The One-Hour Rule Controversy

By Levin-Epstein, Michael | Behavioral Healthcare, May 2007 | Go to article overview
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The One-Hour Rule Controversy


Levin-Epstein, Michael, Behavioral Healthcare


Experts disagree on who should evaluate patients after they have been secluded or restrained

Late last year, the Centers for Medicare and Medicaid Services (CMS) issued final rules to prevent patient injuries and deaths from the improper use of seclusion and restraint techniques in healthcare facilities, as well as ban their use as a punitive measure.1 The final rules, effective since January 8, also strengthen staff training requirements. In promulgating the regulations, CMS Acting Administrator Leslie Norwalk said the agency will hold facilities responsible for the appropriate use of seclusion and restraint techniques.

The final rules are controversial, especially the "one-hour" rule, which requires a facC'to-face patient evaluation by a physician or independent licensed practitioner within one hour of implementing seclusion and restraint practices. While the interim rules required a physician to conduct the evaluation, the final rules permit other staff members, such as nurses, to conduct the evaluation and issue restraint and seclusion orders, in accordance with hospital rules and state laws.

Mark Covall, executive director of the National Association of Psychiatric Health Systems (NAPHS), says his association always has supported the concept that a physician needs to be responsible for ordering seclusion and restraint practices, but he says there are practical advantages in allowing other staff members to perform the one-hour evaluations. For example, he says RNs usually are more available and more familiar with a specific patient's condition than physicians.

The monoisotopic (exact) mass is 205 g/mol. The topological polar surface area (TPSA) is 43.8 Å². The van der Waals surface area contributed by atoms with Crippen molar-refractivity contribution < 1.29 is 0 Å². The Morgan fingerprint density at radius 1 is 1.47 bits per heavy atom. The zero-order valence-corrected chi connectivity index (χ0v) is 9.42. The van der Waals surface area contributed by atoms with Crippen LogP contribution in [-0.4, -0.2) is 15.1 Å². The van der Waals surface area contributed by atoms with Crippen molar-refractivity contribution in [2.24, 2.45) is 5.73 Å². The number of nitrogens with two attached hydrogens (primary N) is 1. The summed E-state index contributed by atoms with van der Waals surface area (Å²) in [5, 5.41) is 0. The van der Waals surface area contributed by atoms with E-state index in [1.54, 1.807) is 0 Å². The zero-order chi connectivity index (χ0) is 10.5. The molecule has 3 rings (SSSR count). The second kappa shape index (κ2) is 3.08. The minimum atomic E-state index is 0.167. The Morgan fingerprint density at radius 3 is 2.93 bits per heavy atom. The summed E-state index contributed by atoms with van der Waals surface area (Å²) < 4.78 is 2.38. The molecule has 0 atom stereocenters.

Robert Bernstein, executive director of the Bazelon Center for Mental Health Law, disagrees. He believes the interim rules issued in 1999, with their stricter interpretation of the one-hour rule, offered patients more protection. "In our view, hospitals should have a physician see a restrained patient within an hour," he says. "Restraint or seclusion is our 'code blue.' There are significant physical and psychological risks involved."

Bernstein says CMS caved to industry complaints that requiring a physician to see a secluded or restrained patient within an hour was too burdensome. He believes it's important to have a physician involved to determine whether a medical condition is underlying the behavior that prompted the use of seclusion and restraint practices. He acknowledges that there could be situations in which having a physician readily available for an evaluation could be difficult, such as in a rural area in the middle of a snow storm, but he says that national policy should not be based on extraordinary exceptions.

At a time when mental health advocates have been working with the Substance Abuse andMental Health Services Administration (SAMHSA) to further reduce the use of seclusion and restraint practices, the CMS final rules are a marked departure from the reforms taking place nationwide, Bernstein asserts.

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